17 Feb 10 CX Principles to Make the Most of Your Company’s Setting Design
Every customer experience has what’s called a setting, the context in which the customer interacts with your organization. It can be your building or your website, your customer service phone line or your mobile app. Sometimes settings travel to the customer, like when an HVAC servicing company visits a home to perform maintenance; in that case, the HVAC company’s van provides a mobile setting. Done well, settings tell a story and create an emotional response. Done poorly, settings can undermine and destroy everything you hoped to communicate about your brand and what you stand for.
Whether a setting is physical or virtual, it helps deliver service, communicate your organization’s brand promise, and create a customer experience. It’s not just window dressing, it’s a critical component. Like all components of a great customer experience, a great setting must be designed. After all, Cinderella’s Castle at the Magic Kingdom in Walt Disney World didn’t happen by accident, it was purposefully, intentionally, and thoughtfully designed. In the course of being first software designers and then experience designers, we’ve built up a list of setting design principles, tools, and tricks that help us achieve our goal of using the setting to create a great customer experience.Everything speaks.
1. Everything speaks.
This is one of several design principles that we borrow from Disney: “everything speaks” means that every component of your setting sends a message to the customer whether intentional or accidental. Flickering fluorescent lights, dirty carpets, broken hyperlinks, and obnoxiously loud and distorted hold music all send messages of neglect, decay, and disregard for the customer experience. Smiling greeters, immaculate facilities, pleasant background music, and clear signage all send the opposite, positive message that helps create a great experience. Everything in your setting speaks, so listen and decide if you like what it’s saying.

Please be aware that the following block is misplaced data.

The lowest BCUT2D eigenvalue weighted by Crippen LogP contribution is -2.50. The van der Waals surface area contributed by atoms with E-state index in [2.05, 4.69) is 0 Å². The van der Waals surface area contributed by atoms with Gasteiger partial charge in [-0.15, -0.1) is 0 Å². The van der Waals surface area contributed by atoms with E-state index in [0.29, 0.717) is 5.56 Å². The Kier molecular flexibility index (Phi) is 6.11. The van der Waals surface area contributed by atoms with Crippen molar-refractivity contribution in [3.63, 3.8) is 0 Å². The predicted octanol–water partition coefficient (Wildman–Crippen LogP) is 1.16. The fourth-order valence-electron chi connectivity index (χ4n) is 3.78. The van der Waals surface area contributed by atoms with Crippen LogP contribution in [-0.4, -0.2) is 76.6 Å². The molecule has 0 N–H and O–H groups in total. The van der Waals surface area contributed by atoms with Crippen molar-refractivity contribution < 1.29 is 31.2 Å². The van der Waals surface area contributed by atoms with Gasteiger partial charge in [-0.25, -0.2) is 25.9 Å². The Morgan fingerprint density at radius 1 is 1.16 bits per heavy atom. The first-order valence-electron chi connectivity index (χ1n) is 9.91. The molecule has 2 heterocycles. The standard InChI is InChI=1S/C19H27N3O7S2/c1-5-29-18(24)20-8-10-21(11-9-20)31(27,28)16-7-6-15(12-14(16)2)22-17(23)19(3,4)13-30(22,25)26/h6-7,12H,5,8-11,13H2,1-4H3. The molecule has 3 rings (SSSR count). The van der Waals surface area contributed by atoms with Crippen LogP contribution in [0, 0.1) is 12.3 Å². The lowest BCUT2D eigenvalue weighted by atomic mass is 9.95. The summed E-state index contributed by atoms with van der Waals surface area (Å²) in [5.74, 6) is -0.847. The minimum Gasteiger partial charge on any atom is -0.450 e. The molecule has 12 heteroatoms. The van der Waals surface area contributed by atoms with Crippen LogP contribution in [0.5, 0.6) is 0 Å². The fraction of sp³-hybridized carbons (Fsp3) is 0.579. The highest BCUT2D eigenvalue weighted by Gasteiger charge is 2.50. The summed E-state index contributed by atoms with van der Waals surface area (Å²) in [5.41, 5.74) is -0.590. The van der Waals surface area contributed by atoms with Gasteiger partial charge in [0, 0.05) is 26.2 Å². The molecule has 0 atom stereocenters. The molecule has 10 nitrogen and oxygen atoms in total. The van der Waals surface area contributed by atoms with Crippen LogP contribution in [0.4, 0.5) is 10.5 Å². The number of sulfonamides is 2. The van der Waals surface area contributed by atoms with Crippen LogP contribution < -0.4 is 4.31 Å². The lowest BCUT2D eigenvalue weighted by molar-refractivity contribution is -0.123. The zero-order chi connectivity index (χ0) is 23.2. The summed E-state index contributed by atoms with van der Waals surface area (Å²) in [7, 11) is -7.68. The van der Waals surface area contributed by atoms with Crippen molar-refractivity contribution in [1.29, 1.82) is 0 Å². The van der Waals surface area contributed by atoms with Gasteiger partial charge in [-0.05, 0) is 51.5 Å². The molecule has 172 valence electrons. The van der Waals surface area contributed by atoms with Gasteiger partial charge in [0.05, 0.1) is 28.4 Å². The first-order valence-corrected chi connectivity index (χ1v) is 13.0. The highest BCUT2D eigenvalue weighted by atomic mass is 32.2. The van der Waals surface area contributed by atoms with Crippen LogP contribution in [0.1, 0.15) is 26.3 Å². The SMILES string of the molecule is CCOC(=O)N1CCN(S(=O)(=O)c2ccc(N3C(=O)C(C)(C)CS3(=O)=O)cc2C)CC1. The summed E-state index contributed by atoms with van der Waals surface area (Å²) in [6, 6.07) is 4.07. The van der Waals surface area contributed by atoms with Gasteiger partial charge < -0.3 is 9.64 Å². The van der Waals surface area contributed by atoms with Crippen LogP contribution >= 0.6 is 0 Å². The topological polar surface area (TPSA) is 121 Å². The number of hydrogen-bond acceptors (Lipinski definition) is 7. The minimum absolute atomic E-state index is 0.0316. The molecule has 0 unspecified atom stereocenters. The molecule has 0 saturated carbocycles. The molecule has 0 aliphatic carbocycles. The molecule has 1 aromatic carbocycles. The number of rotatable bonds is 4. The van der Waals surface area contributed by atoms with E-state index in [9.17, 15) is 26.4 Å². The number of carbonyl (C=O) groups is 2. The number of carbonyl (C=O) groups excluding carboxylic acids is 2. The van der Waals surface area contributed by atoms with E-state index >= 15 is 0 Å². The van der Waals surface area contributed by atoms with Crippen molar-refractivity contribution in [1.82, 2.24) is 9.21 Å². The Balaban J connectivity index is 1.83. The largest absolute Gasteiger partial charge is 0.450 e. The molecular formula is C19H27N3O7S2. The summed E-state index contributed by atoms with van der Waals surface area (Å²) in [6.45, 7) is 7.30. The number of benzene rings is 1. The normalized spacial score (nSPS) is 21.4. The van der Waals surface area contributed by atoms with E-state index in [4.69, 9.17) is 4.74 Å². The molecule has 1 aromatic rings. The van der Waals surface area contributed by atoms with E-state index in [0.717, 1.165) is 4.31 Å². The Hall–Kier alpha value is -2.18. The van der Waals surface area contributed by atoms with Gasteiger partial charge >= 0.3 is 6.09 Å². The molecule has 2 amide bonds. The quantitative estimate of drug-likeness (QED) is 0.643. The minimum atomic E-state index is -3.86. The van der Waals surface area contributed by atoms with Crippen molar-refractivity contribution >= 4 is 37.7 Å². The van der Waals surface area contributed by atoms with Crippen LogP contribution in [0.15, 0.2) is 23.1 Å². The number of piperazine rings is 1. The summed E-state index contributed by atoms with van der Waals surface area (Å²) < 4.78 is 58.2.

2. Use a weenie as a focal point.
No, don’t run out and buy a gigantic frankfurter. Walt Disney coined the term “weenie” to describe the visual centerpiece of an area, the thing that can be seen from a distance and draws your eye to it. At the Magic Kingdom, it’s Cinderella’s Castle; at Epcot, it’s the giant silver golf ball called Spaceship Earth. In my neck of the woods, the statue of William Penn atop City Hall in Philadelphia is a weenie, visually distinctive and visible along most of the major thoroughfares in the city. The Eiffel Tower, Big Ben, and the Gateway Arch in St. Louis are all weenies.
If you have a physical location, is there an opportunity to create a weenie? If your customers interact with you virtually, can you create a visual centerpiece on your website or app? Create that centerpiece and draw their attention to it.
2. Use color to support the story.
A great customer experience tells a story about your company and your relationship with your customer, but in business, we tend towards the drab and neutral so as to appear “professional” and inoffensive. Color is a great tool that can both differentiate your organization and create an emotional response in your customer base. Use color! Eight percent of men and one-half of one percent of women are color blind so color can’t be the sole conveyor of information, but used properly, it can add an exceptional punch to your message.
3. Good settings behave like polite people.
In a previous post, I talked about how great organizations behave like good people, and so do great settings. Is your physical space or website full of “under construction” messages or rude warnings, or do you gently guide visitors so that they can achieve your goals? Does your website remember customer preferences? Does your physical building anticipate visitor needs? When creating a setting, take the time and effort to ensure that it behaves like someone helpful and friendly, not someone obstructive and rude.
4. Hide the implementation model; follow the customer’s mental model.
In software, the implementation model is the nuts and bolts of how software works, a terrifying and complicated world of database calls, network transactions, memory management, and algorithmic processing. At the user level, however, the user’s “mental model” is all that matters. “If I click on this button, this is what should happen,” represents the user’s mental model; the user doesn’t care about the thousands of low-level operations that occur to make that result happen. Likewise, your customers probably don’t need to know about the internal complexities of your supply chain management or your logistics system or your recruiting process. Hide the details, and present your customers with a setting that fits their model, not yours.
5. Engage as many senses as possible whenever possible; smell is the sense most associated with memory.